Getting a manuscript read by an agent is the first tough step to getting published.
Yeah, I know, writing the manuscript’s tough, but that’s what we do, right? Let me sound super-literary and quote Doris Lessing. I can’t recall her exact quote and I’m not going to bother looking it up, but what she said essentially was, “I would write even if all my manuscripts only wound up in the bottom of my dresser drawer.” So, please, writing is the easy part for us.
Marketing, that’s for marketing people. And we start out clueless.
I’ve got my Writer’s Market and some other books. I’ve perused websites. I’ve talked with some friends. I’ve got a few observations, but no wisdom yet. (see below)
— I chuckle at the agents who insist on exclusive reading rights. Who are they kidding? I’m going to turn over my work to someone exclusively for 4-6 weeks with no assurance (there never is) that she’ll even ever respond? That might work out to 8-10 queries a year. Some writers send out that many queries, or more, a week.
You gotta be damn cock-sure confident in your manuscript’s attractiveness to give in to such a demand. Raise your hand if you are.
— I roll my eyes at the agents who recommend (usually in their how-to books): research agents carefully to find out who is right for you. Like there’s some big repository out there detailing all the precise likes and dislikes. Every agent posts what she likes or dislikes, and you can check on their client lists and maybe occasionally find a speech she gave at Smith College or someplace. But generally they tend to keep it broad and vague because they don’t want to limit themselves anymore than we do.
(By the way, I’m going to refer to agents generically in the feminine because it seems about 90 percent are women. Why? Perhaps that’s a topic for a future post.)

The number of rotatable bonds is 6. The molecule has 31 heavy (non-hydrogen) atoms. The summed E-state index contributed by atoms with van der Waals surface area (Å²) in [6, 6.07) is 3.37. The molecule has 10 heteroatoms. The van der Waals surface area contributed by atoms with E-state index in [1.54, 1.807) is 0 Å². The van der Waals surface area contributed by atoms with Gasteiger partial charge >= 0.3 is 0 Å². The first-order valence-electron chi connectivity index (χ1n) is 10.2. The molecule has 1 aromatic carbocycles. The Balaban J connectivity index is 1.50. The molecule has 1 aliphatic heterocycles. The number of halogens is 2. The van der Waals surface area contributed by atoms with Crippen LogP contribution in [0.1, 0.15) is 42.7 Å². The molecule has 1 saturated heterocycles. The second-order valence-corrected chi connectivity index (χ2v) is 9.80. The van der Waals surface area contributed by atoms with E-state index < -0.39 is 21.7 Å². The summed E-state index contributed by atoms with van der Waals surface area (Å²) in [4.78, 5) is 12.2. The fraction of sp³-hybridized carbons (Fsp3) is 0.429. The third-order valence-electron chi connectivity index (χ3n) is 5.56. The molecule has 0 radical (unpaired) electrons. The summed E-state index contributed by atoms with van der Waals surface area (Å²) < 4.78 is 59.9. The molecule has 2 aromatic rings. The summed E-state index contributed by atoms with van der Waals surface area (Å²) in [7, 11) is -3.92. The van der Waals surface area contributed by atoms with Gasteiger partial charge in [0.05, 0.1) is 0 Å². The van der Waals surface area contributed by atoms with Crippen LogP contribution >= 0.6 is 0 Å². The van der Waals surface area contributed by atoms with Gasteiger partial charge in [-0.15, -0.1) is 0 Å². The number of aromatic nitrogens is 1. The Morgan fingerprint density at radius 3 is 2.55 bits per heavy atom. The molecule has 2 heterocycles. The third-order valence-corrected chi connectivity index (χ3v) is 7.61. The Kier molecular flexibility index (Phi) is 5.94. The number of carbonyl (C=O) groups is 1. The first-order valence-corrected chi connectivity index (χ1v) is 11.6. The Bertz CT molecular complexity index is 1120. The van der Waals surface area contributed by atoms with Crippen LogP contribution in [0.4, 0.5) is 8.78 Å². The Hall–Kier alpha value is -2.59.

Pick a few that almost sound like good fits, and go for it, I say.
— I have no idea how many queries to float at once. If anyone has sage on this, please share it. With The Murder Plague I started out a couple months ago with about a half-dozen. When I got a rejection or one expired (“if we respond we will do so in 4-6 weeks”) I’d send another. Then I chatted with my friend Robin Yocum, author of two terrific novels exploring life in Appalachian Ohio, Favorite Sons and The Essay. Robin said he started out sending about 3 a day.
Suddenly, I felt as if I was woefully underselling my work.
Still, I see problems in sending out too many immediately. My query has evolved with every one I’ve sent. Frankly, the first few agents received pretty crappy queries on my book. No wonder they weren’t interested. If 50 had gotten those queries, then 50 would be gone now. Also, how do you keep track of them all? (Do we need to keep track?)
I’ll be sending out a few more today. Maybe floating 15-20 at once is a happy medium to shoot for.
I guess that’s why all the agents say they are overwhelmed with queries. If we all send to all of them, then, yes, their inboxes will overflow. But we can’t not, right?